Modeling Oscillating Systems: Mathematics Component Content Standards

## NCTM: students will be enabled to

• Use mathematical models to represent and understand quantitative relationships

“High school students should be able to develop models by drawing on their knowledge of many classes of functions—to decide, for instance, whether a situation would best be modeled with a linear function or a quadratic function—and be able to draw conclusions about the situation by analyzing the model. Using computer-based laboratories (devices that gather data, such as the speed or distance of an object, and transmit them directly to a computer so that graphs, tables, and equations can be generated), students can get reliable numerical data quickly from physical experiments. This technology allows them to build models in a wide range of interesting situations”

• Formulate questions that can be addressed with data and collect, organize, and display relevant data to answer them

“In grades 9–12 students should gain a deep understanding of the issues entailed in drawing conclusions in light of variability. They will learn more-sophisticated ways to collect and analyze data and draw conclusions from data in order to answer questions or make informed decisions in workplace and everyday situations. They should learn to ask questions that will help them evaluate the quality of surveys, observational studies, and controlled experiments. They can use their expanding repertoire of algebraic functions, especially linear functions, to model and analyze data, with increasing understanding of what it means for a model to fit data well. In addition, students should begin to understand and use correlation in conjunction with residuals and visual displays to analyze associations between two variables. They should become knowledgeable, analytical, thoughtful consumers of the information and data generated by others.
As students analyze data in grades 9–12, the natural link between statistics and algebra can be developed further. Students' understandings of graphs and functions can also be applied in work with data.”

• Create and use representations to organize, record, and communicate mathematical ideas;
• Select, apply, and translate among mathematical representations to solve problems;
• Use representations to model and interpret physical, social, and mathematical phenomena.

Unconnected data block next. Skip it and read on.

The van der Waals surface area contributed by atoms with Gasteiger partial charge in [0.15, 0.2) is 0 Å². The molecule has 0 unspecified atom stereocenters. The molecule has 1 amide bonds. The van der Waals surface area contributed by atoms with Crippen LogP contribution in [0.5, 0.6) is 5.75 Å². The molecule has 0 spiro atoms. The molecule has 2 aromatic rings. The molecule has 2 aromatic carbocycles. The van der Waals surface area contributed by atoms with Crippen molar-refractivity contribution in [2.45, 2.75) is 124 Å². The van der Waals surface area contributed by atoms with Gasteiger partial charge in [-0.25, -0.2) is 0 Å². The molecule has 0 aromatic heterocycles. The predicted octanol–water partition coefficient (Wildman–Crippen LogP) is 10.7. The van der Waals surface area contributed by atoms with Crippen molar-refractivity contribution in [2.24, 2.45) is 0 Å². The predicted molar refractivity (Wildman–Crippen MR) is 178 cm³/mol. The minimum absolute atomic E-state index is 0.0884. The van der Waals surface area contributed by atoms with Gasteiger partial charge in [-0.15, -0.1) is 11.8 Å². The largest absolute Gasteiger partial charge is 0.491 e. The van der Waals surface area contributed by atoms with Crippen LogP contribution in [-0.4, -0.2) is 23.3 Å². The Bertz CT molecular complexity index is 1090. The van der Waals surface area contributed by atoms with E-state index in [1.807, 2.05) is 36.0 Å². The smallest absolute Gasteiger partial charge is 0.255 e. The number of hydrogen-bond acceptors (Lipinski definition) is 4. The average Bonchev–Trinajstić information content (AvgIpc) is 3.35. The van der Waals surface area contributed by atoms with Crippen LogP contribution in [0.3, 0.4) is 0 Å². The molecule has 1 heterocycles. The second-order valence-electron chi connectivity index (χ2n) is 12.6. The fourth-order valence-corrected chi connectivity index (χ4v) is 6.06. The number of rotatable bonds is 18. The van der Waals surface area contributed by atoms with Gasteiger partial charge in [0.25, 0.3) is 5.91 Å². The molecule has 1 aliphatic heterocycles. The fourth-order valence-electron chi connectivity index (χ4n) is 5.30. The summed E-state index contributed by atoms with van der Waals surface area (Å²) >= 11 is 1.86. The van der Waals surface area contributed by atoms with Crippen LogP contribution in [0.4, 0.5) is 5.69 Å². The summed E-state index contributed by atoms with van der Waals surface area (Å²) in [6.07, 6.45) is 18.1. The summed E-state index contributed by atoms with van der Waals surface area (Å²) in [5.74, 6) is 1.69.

“High school students should be able to create and interpret models of more-complex phenomena, drawn from a wider range of contexts, by identifying essential features of a situation and by finding representations that capture mathematical relationships among those features. They should recognize, for example, that phenomena with periodic features often are best modeled by trigonometric functions and that population growth tends to be exponential, or logistic. They will learn to describe some real-world phenomena with iterative and recursive representations.”

## Maryland: Core Learning goals

### Goal 1 Functions and Algebra

The student will demonstrate the ability to investigate, interpret, and communicate solutions to mathematical and real-world problems using patterns, functions, and algebra.
Expectation 1.1
The student will analyze a wide variety of patterns and functional relationships using the language of mathematics and appropriate technology.

Indicator 1.1.1
The student will recognize, describe, and/or extend patterns and functional relationships that are expressed numerically, algebraically, and/or geometrically.
Indicator 1.1.2
The student will represent patterns and/or functional relationships in a table, as a graph, and/or by mathematical expression.

Expectation 1.2
The student will model and interpret real-world situations using the language of mathematics and appropriate technology.

Indicator 1.2.4
The student will describe how the graphical model of a non-linear function represents a given problem and will estimate the solution.

## Maryland Content Standards

### Knowledge of algebra, patterns and functions

Students will algebraically represent, model, analyze, and solve mathematical and real-world problems involving patterns and functional relationships.

### Process of communication

Students will demonstrate their ability to organize and consolidate their mathematical thinking in order to analyze and use information, and will present ideas with words, symbols, visual displays, and technology.

### Process of connections

Students will demonstrate their ability to relate and apply mathematics within the discipline, to other content areas, and to daily life.